Coalition's health policy would fill some rural gaps

26 August 2013

Valued at a modest $340 million over four years, implementation of the Coalition's health policy, launched this week, would nevertheless fill some current gaps in services for people in rural and remote Australia.

Lesley Barclay, Chairperson of the NRHA, described the Coalition's proposal for funding for additional GP consultation rooms for supervising registrars and medical students in rural and remote locations as a welcome back-up to the proposed doubling of the practice incentive payment for teaching in general practices.

"We also applaud the proposed investment in additional scholarships for nursing and allied health, both for areas of particular clinical need (eg diabetes) and for country locations," she said.

Given the importance of illness prevention and health promotion, the extent to which the Coalition's focus appears to be on hospitals and medicines is surprising. However there are also good proposals for stronger primary care, especially through rural general practice, with a commitment to 'localism' in the management and operation of hospitals that will hopefully be extended to primary care through Coalition support for Medicare Locals.

The Alliance welcomes the fact that there is now bipartisan support for the McKeon Review recommendation that there needs to be particular investment in rural and remote health research.

The Coalition's health policy makes it clear that, if in government, it would continue to provide strong in-principle support for a shared electronic health record for patients. Given the particular benefits such a record will provide for people in country areas, this is an important commitment.

Another welcome aspect of the policy is that the child dental benefits program (Grow Up Smiling) and the arrangements under the National Partnership Agreement for adult public dental services would be honoured if the Coalition forms government. Many people, including those in rural and remote areas who have real problems accessing dental services, will be pleased to see the Coalition's statement that implementation of these two dental schemes will "inform the expansion of Medicare dental services more broadly" and will want to study the fine print on this.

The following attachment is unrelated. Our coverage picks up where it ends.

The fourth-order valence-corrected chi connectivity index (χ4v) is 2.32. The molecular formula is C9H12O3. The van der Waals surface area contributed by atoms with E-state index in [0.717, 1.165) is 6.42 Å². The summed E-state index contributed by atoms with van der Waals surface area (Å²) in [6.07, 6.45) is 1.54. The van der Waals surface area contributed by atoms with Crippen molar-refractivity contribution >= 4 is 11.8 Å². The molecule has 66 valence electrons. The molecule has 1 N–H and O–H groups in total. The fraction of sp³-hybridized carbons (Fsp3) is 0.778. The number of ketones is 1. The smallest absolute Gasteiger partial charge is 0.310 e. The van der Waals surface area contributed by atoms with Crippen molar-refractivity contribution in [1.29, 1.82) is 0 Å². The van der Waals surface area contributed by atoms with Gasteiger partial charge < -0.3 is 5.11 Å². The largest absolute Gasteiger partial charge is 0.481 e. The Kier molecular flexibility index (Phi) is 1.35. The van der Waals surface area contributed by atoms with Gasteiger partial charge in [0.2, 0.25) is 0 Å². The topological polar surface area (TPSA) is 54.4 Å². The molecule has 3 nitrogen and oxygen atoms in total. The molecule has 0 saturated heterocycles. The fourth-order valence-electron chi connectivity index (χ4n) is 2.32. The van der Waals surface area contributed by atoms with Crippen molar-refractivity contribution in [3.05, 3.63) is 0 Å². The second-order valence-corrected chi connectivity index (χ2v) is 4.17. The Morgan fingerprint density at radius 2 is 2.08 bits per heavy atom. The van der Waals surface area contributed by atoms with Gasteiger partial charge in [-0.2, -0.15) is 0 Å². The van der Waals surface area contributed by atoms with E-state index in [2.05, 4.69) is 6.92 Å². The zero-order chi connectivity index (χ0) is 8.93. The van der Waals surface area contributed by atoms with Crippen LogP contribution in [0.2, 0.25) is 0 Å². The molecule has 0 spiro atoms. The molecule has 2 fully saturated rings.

Additional places for medical interns in private hospitals and other non-traditional settings are welcome and the Coalition's suggestion that there be a co-ordinated system for intern places makes a lot of sense.
Such documents as the one released this week will always be criticised for what they fail to address and the absence of any specific initiatives relating to Indigenous health and mental health will hopefully be covered by the Coalition through announcements yet to be made. It is expected that the Alliance's Election Scorecard will soon reflect commitments by the Coalition relating to rural health and wellbeing in a number of portfolio areas.

While the Coalition's health policy has little specific emphasis on the needs of people in rural and remote areas, country people stand to benefit from recommitment to widespread national programs like the NDIS, aged care reform, the rollout of high speed broadband, and the funding of schools according to educational need.

Media Enquiries: 

Lesley Barclay - Chair: 0412 282 801
Gordon Gregory - Executive Director: 02 6285 4660

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